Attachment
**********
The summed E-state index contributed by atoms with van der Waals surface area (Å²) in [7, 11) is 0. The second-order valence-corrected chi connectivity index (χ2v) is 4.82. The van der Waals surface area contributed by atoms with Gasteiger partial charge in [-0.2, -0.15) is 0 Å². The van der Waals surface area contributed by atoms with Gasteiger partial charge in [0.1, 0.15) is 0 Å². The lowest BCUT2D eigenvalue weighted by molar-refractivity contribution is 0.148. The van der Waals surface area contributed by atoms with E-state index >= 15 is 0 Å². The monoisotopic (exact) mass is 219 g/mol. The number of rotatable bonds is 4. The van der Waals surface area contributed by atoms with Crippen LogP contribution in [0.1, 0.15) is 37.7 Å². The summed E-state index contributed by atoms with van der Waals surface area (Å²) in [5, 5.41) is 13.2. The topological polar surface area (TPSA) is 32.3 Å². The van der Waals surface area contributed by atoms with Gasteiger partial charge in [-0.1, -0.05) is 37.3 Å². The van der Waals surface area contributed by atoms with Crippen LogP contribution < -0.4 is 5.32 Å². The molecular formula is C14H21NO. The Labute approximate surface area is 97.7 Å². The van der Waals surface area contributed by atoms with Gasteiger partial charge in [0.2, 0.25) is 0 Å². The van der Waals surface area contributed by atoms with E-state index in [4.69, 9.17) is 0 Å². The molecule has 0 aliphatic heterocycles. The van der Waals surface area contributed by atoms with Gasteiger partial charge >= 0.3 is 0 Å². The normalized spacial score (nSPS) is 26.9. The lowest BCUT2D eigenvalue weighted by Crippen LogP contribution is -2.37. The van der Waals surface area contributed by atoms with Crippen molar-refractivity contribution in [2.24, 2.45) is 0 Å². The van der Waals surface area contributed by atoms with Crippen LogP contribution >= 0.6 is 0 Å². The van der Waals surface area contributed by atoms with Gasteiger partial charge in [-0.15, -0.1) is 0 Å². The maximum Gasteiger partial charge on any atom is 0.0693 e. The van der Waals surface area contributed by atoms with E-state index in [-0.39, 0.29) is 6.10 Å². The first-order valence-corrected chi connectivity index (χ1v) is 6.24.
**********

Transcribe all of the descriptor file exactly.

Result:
The summed E-state index contributed by atoms with van der Waals surface area (Å²) in [7, 11) is 0. The second-order valence-corrected chi connectivity index (χ2v) is 4.82. The van der Waals surface area contributed by atoms with Gasteiger partial charge in [-0.2, -0.15) is 0 Å². The van der Waals surface area contributed by atoms with Gasteiger partial charge in [0.1, 0.15) is 0 Å². The lowest BCUT2D eigenvalue weighted by molar-refractivity contribution is 0.148. The van der Waals surface area contributed by atoms with E-state index >= 15 is 0 Å². The monoisotopic (exact) mass is 219 g/mol. The number of rotatable bonds is 4. The van der Waals surface area contributed by atoms with Crippen LogP contribution in [0.1, 0.15) is 37.7 Å². The summed E-state index contributed by atoms with van der Waals surface area (Å²) in [5, 5.41) is 13.2. The topological polar surface area (TPSA) is 32.3 Å². The van der Waals surface area contributed by atoms with Gasteiger partial charge in [-0.1, -0.05) is 37.3 Å². The van der Waals surface area contributed by atoms with Crippen LogP contribution < -0.4 is 5.32 Å². The molecular formula is C14H21NO. The Labute approximate surface area is 97.7 Å². The van der Waals surface area contributed by atoms with Gasteiger partial charge in [0.2, 0.25) is 0 Å². The van der Waals surface area contributed by atoms with E-state index in [4.69, 9.17) is 0 Å². The molecule has 0 aliphatic heterocycles. The van der Waals surface area contributed by atoms with Gasteiger partial charge >= 0.3 is 0 Å². The normalized spacial score (nSPS) is 26.9. The lowest BCUT2D eigenvalue weighted by Crippen LogP contribution is -2.37. The van der Waals surface area contributed by atoms with Crippen molar-refractivity contribution in [2.24, 2.45) is 0 Å². The van der Waals surface area contributed by atoms with Crippen LogP contribution >= 0.6 is 0 Å². The van der Waals surface area contributed by atoms with Gasteiger partial charge in [-0.15, -0.1) is 0 Å². The maximum Gasteiger partial charge on any atom is 0.0693 e. The van der Waals surface area contributed by atoms with E-state index in [-0.39, 0.29) is 6.10 Å². The first-order valence-corrected chi connectivity index (χ1v) is 6.24.